Magnum Pistols - Not as powerful as the pulse pistols, but has a 3-shot burst mode which makes it great for killing waves of soldiers. I think I'll reward players for playing the game with only handguns, Nick and Mark are working on some cool new site features to integrate with our games so players can compete against each other for finding hidden achievement rewards in our games.

SMGs - Weak automatic weapons, but seeing your get two their rate of fire can't be matched apart from the minigun.

Shotgun - Pump action shotgun. Nothing special, but it doesn't need to be reloaded which makes it useful when your other weapons are empty. Shotguns are lethal against infantry but preform pretty poorly against anything else.

Assault Rifle - Accurate and powerful, shoots in three round bursts. Not as useful as other autos against infantry because of its slow fire rate, but its accuracy and damage works well against heavy and elite soldiers. It also has an underslung grenade launcher making it the only weapon with two truly different firing modes.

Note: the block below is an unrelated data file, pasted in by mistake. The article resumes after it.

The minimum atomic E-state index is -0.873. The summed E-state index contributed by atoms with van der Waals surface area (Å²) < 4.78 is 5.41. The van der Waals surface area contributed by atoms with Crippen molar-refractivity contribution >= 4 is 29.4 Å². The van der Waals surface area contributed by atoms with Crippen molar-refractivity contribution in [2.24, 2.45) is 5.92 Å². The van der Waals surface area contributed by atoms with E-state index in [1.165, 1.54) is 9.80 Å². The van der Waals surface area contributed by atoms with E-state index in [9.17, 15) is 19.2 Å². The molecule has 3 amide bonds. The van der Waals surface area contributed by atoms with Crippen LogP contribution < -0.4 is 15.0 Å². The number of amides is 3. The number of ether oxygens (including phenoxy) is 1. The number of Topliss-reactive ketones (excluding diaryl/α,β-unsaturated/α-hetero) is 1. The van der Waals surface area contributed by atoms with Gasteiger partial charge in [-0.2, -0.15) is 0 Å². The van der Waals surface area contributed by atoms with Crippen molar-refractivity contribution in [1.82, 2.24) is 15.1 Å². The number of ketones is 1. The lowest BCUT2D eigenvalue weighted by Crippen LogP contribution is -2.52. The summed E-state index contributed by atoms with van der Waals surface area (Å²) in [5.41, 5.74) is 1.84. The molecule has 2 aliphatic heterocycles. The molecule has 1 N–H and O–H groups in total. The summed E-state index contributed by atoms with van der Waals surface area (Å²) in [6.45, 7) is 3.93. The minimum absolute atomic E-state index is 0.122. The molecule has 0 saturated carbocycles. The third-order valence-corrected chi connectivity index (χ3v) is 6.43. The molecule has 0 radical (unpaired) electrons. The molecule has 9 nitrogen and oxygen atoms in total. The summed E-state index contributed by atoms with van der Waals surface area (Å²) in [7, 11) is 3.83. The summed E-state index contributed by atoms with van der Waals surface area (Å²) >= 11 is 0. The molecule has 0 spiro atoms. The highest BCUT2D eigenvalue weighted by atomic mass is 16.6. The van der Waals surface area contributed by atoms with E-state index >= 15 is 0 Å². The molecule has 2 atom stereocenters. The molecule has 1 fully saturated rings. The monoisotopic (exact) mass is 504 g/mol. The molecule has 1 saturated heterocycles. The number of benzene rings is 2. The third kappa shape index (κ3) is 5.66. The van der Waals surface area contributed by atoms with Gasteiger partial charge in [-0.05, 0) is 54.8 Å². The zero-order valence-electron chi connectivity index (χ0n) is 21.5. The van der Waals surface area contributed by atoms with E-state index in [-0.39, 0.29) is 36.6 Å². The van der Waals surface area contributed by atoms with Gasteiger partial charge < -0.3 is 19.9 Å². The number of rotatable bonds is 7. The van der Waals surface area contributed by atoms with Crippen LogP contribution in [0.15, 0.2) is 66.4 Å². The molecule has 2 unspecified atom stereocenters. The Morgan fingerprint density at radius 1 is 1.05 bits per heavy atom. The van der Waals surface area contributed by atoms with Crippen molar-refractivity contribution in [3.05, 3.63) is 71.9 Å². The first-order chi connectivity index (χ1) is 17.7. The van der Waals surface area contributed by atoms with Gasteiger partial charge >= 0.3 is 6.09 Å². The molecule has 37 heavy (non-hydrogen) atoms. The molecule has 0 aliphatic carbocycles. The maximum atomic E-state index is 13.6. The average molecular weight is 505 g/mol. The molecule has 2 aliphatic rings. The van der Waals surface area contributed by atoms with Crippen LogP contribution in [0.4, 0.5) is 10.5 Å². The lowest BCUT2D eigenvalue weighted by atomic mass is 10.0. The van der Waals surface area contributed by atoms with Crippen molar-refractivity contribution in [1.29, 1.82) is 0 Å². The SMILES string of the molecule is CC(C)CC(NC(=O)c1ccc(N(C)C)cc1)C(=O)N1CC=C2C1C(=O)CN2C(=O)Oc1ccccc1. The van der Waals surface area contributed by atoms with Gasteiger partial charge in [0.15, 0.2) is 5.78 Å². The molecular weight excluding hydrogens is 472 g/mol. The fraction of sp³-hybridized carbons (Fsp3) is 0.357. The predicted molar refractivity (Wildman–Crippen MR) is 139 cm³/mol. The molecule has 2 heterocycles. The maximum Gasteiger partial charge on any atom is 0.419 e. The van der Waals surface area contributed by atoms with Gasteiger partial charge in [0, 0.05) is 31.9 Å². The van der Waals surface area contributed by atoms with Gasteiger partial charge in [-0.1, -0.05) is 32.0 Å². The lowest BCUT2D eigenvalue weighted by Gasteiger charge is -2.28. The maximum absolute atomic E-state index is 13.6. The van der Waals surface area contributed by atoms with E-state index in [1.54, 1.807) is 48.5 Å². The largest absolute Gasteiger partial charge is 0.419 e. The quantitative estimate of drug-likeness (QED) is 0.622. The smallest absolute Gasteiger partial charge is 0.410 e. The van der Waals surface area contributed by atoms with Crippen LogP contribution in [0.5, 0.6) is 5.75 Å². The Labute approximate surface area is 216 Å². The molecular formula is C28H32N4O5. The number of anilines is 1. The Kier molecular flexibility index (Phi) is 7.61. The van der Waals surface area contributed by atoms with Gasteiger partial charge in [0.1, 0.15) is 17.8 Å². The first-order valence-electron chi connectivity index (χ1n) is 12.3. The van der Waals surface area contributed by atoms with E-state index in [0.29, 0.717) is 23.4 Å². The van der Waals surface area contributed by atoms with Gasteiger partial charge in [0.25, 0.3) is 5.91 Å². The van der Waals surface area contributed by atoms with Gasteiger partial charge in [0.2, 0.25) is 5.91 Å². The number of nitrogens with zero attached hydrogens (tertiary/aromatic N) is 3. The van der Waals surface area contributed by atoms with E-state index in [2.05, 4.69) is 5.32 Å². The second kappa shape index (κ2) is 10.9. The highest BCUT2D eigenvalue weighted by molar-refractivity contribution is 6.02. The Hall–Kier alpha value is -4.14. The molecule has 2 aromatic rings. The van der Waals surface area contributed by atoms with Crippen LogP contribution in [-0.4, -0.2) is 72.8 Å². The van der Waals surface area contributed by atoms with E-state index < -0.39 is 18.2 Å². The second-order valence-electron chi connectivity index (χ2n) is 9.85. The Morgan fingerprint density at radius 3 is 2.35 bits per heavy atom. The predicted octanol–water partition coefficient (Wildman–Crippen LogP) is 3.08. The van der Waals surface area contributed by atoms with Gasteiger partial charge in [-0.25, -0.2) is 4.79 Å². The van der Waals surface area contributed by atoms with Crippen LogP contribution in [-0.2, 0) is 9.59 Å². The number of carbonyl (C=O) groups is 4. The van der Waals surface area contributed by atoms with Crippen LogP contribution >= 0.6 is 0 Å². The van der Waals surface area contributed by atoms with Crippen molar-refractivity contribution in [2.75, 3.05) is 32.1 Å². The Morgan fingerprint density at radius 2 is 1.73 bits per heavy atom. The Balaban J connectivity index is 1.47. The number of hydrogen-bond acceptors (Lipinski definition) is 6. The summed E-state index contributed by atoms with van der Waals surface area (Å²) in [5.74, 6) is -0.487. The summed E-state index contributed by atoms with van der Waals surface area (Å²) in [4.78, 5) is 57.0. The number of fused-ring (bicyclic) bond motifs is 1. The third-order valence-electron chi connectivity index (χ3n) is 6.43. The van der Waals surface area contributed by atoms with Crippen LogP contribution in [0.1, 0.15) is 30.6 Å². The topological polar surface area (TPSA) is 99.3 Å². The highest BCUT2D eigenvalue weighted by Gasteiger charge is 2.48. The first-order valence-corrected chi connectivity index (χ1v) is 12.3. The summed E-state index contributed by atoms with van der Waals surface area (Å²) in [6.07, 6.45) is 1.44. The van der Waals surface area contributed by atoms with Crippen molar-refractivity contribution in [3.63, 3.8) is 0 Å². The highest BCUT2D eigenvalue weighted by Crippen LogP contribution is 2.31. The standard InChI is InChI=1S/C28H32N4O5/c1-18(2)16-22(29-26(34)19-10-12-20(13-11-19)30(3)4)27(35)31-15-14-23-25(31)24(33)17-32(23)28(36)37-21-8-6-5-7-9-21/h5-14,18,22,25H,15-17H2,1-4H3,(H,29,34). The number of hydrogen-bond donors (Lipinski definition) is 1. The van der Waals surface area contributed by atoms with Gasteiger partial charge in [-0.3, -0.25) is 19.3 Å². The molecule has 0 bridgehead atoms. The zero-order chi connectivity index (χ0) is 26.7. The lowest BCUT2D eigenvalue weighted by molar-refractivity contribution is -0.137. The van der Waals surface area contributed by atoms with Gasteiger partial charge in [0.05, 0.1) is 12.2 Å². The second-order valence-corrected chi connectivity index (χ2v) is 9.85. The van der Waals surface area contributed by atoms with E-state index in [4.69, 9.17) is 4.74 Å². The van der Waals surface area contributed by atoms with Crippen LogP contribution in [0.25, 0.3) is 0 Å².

Machine Gun - Like an assault rifle which spits bullets twice as fast. This makes it quite inaccurate, but you can deploy a tripod which greatly increases its accuracy while making you unable to move. It has a big clip or is chain-fed and doesn't need to be reloaded, I haven't decided yet.

Auto-Shotgun - Shoots 12 shotgun shells lightining fast, dealing a huge amount of damage, enough to kill small vehicles even with the damage penalty shells have against armour. Might even be better for soldiers than the flamethrower. It takes a while to reload though.